Tampa Bay Beer Week (#TBBW) 2014 — A week of Craft Beer Memories, Friendships, and Bittersweet Moments
As the last bottle caps and tasting glasses are picked up from the hundreds of venues throughout Tampa Bay, I’m reflective (and ecstatic for the most part) about the success of the third annual Tampa Bay Beer Week (TBBW.)
I confess that I am on the TBBW Board of Directors and have been part of the overall planning and volunteer coordination for TBBW 2014. I also confess that I am a craft beer aficionado. (Sidenote: someone overheard me say this in a bar and asked what is a “craft beer Fish Animal?” LOL…)
Now that the week is over, I feel like I do when the Olympics are over (except with a craft beer slant):
I feel happy that our newest breweries and tasting rooms were filled to capacity during their first ever Tampa Bay Beer Week.
I feel gratified to hear so many happy stories from volunteers, festival attendees and Tampa Bay citizens whose first or thousandth craft beer happened during TBBW.
I feel excited about the energy and collaboration in and around our growing brewing economy.
I feel refreshed (and a bit tired) after visiting so many events and meeting so many great people.
And, I feel sad to know that our community has grown to the point where we now have a criminal element and greed trumping some of the good intentions and planning from within our own ranks.
I’m also a bit embarrassed at the ongoing rhetoric and behaviors of our fellow craft beer citizens that will allow outsiders to malign the good we do in our community. There are always those who will criticize the brewing industry as being a haven for drunkenness and debauchery, and I’m sad that through the short-sightedness of a minority, our industry has tarnished itself. We can regain our reputation as an innovative, cooperative, fun-loving, honest, and inspiring community, but it’s going to take some work.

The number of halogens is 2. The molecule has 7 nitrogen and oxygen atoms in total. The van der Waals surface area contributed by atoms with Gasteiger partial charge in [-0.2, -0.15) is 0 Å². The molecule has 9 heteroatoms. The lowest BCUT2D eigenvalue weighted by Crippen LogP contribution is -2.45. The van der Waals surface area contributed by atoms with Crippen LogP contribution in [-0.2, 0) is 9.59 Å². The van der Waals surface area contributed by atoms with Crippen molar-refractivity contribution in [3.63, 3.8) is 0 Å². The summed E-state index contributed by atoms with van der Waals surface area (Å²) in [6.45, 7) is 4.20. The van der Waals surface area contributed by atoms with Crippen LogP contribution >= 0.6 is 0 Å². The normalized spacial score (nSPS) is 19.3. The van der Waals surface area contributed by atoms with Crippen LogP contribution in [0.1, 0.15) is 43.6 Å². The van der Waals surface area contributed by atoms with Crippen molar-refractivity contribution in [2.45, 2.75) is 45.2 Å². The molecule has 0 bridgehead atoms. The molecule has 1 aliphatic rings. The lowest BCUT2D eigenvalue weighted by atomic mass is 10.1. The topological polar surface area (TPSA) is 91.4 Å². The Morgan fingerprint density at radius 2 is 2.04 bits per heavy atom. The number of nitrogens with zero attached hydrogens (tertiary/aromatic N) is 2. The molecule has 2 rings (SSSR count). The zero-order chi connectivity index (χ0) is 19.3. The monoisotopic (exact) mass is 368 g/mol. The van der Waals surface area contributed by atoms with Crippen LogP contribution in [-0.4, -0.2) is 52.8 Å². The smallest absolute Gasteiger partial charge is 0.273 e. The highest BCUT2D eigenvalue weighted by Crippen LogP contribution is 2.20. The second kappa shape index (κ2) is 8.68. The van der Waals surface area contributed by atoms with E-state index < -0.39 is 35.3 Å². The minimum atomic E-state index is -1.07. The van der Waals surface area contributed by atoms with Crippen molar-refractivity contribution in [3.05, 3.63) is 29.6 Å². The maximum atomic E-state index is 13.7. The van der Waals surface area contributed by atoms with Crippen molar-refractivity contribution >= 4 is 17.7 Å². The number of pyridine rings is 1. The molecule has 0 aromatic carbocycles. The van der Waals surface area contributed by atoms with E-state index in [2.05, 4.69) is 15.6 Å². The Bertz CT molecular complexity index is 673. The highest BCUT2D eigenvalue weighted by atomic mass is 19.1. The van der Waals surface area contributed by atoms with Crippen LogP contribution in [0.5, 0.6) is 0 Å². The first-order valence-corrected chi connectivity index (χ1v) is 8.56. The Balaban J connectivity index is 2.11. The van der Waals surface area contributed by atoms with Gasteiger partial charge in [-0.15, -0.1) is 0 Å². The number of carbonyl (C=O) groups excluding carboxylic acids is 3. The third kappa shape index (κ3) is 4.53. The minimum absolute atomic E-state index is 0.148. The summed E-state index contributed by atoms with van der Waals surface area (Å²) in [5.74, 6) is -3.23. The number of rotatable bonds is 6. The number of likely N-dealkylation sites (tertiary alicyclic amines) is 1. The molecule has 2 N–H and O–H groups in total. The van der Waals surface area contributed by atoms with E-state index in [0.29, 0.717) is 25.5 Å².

On this last point, perhaps I was naive to believe that our craft beer community was better than society and we were unique today in espousing the values of our forefathers – supporting local business, giving neighbors the benefit of the doubt, paying an honest dollar for a days work, celebrating great successes within our ranks, and being grateful for the wonders of a free life. Reminiscent of Olympics past, this Tampa Bay Beer Week was a mix of highs, lows, winners and losers, and sadly, the emergence of both a criminal element and an alcohol-infused “entitlement attitude” that I’ve not seen before.
The great people and great ideas that inspired the growth and vibrancy of the first two Tampa Bay Beer Weeks (2012 and 2013) are still a big part of the week, however, it may be time to accept the fact that with grand success comes those who don’t want to play by the rules, those who feel entitled to lie, cheat, steal and malign to get ahead.
Yes, I was naive to believe that everyone in craft beer is noble (wouldn’t that be nice?) while the rest of the world deals with such everyday chaos. Sometimes ignorance is bliss, but once exposed you can’t be ignorant anymore.
Let’s start by talking about the elephant in the room that has dominated the social media airwaves for the past 48 hours:
The “Disaster/Failure/Chaos/Disappointment” (call it what you like) of Cigar City’s Hunahpu’s Day on March 8, 2014.
The day started out like the perfect day in Tampa Bay – not too hot, rain free, a northerner’s dream… perfect for an outdoor beer fest. Cigar City posted pics on Facebook showing the pre-festival grounds; the mood was optimistic that ticketed attendees (capped at 3500 invitees) would be calm, semi-sober and at last, manageable – nothing like the overcrowded chaos of the past.
In fact, March 8 was intended to be a fun-filled, stellar day of tastings and celebration to mark Cigar City Brewing’s 5 year anniversary and it seemed, from the outside at least, that even the Mayan gods were smiling.
But, as history repeatedly shows, when things look too good to be true, they probably are. By the end of the day, the army of employees, volunteers and a few policemen were barely enough to control the mob of drunken and disturbed ‘alcohol personalities’ that emerged. Mob behavior is curious enough, but when you mix in high gravity brews, sun-baked drinkers, lines snaking around the block, supplies dedicated to ticketed attendees, and a sudden doubling or tripling of attendees through duplicate/counterfeit tickets, it results in behaviors unacceptable in civilized society.